November 2019 Briefing - GastroenterologyLast Updated: December 02, 2019.
Here are what the editors at HealthDay consider to be the most important developments in Gastroenterology for November 2019. This roundup includes the latest research news from journal articles, as well as the FDA approvals and regulatory changes that are the most likely to affect clinical practice.
Continuous PPI Use May Increase Risk for Acute Gastroenteritis
WEDNESDAY, Nov. 27, 2019 (HealthDay News) -- Continuous use of proton pump inhibitor (PPI) therapy is associated with an increased risk for acute gastroenteritis (AGE) during winter epidemic periods with peak circulation of enteric viruses, according to a study published online Nov. 27 in JAMA Network Open.
Diet Pill, Laxative Use in Women Tied to Later Eating Disorder Dx
WEDNESDAY, Nov. 27, 2019 (HealthDay News) -- Diet pill and laxative use for weight control are associated with increased odds of subsequent first eating disorder diagnosis, according to a study published online Nov. 21 in the American Journal of Public Health.
U.S. Life Expectancy Dropped Since 2014 for Working-Age Adults
TUESDAY, Nov. 26, 2019 (HealthDay News) -- U.S. life expectancy increased from 1959 to 2016 but has been decreasing since 2014, according to research published in the Nov. 26 issue of the Journal of the American Medical Association.
Cancer Patients With Obesity Show Poorer Psychosocial Health
TUESDAY, Nov. 26, 2019 (HealthDay News) -- Patients with breast or prostate cancer who are obese score higher in psychosocial problem-related distress than nonobese patients, according to a study recently published in Psycho-Oncology.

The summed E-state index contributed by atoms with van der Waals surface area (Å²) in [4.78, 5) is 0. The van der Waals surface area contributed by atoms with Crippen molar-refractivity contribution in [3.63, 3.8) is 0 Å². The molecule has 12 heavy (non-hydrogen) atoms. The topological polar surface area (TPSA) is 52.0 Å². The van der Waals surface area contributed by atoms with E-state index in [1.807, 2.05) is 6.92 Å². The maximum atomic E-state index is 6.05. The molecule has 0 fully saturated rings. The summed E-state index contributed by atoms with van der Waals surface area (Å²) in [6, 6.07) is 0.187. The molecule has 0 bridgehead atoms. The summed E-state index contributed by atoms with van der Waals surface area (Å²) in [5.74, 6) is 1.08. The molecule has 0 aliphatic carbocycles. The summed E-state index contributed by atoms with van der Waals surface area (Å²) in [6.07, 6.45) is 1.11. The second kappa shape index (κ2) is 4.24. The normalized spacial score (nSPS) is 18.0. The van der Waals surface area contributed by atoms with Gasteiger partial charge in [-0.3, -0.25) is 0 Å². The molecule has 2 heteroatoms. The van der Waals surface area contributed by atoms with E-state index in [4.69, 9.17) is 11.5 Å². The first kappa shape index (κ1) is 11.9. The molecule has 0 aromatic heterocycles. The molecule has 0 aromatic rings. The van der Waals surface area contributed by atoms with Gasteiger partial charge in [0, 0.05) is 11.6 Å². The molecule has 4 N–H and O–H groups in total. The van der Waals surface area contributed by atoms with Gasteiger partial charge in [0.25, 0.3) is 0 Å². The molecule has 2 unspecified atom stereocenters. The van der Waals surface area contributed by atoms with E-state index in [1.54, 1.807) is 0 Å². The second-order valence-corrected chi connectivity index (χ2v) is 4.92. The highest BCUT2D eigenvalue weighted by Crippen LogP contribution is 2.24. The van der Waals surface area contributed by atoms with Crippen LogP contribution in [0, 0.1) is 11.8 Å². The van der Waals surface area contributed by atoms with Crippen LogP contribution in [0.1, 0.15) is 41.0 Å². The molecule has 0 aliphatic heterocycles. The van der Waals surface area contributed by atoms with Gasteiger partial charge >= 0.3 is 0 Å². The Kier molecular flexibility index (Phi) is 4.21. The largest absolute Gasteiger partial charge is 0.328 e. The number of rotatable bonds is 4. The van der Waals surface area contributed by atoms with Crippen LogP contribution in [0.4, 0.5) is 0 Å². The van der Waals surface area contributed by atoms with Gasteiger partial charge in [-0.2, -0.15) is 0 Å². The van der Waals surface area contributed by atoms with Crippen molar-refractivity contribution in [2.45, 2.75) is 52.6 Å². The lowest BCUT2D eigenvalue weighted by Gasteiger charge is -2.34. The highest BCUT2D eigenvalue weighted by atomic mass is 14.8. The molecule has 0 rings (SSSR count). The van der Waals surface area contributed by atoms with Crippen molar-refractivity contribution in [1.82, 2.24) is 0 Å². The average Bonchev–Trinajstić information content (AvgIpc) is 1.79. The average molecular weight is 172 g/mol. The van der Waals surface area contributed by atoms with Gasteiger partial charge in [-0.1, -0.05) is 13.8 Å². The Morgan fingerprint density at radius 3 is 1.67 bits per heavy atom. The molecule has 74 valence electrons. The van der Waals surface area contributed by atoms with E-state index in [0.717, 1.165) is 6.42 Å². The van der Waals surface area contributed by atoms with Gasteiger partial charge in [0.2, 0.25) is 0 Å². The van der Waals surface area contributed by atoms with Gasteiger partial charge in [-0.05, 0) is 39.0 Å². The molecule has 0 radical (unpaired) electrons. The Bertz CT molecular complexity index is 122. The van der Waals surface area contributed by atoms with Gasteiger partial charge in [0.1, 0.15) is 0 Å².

Nutritional Deficiencies ID'd in Teens After Bariatric Surgery
MONDAY, Nov. 25, 2019 (HealthDay News) -- Teens who undergo bariatric surgery may be at increased risk for nutritional deficiencies years later, according to a study published online Nov. 6 in Clinical Gastroenterology and Hepatology.
Electronic Health Record Usability Graded F by Physicians
FRIDAY, Nov. 22, 2019 (HealthDay News) -- The usability of current electronic health records (EHRs) is classified as unacceptable, with physician-rated EHR usability independently linked to the odds of burnout, according to a study published online Nov. 14 in the Mayo Clinic Proceedings.
Policies Limit Medicaid Payment for Transplant in Alcoholic Liver Disease
FRIDAY, Nov. 22, 2019 (HealthDay News) -- Restrictive Medicaid policies are associated with a reduced proportion of payment by Medicaid for liver transplantation (LT) for alcohol-related liver disease (ALD) since 2011, according to a study published online Nov. 8 in Hepatology.
H. Pylori Infection Must Be Wiped Out to Cut Gastric Cancer Risk
THURSDAY, Nov. 21, 2019 (HealthDay News) -- Only complete eradication of Helicobacter pylori infection, not treatment alone, will reduce the risk for developing stomach cancer, according to a study recently published in Gastroenterology.
Employee Premiums, Deductibles Eating Larger Share of Income
THURSDAY, Nov. 21, 2019 (HealthDay News) -- During the last decade, health care costs have eaten up a larger share of income for millions of middle-class Americans with employer coverage, according to Trends in Employer Health Care Coverage, 2008-2018, a Nov. 21 report from The Commonwealth Fund.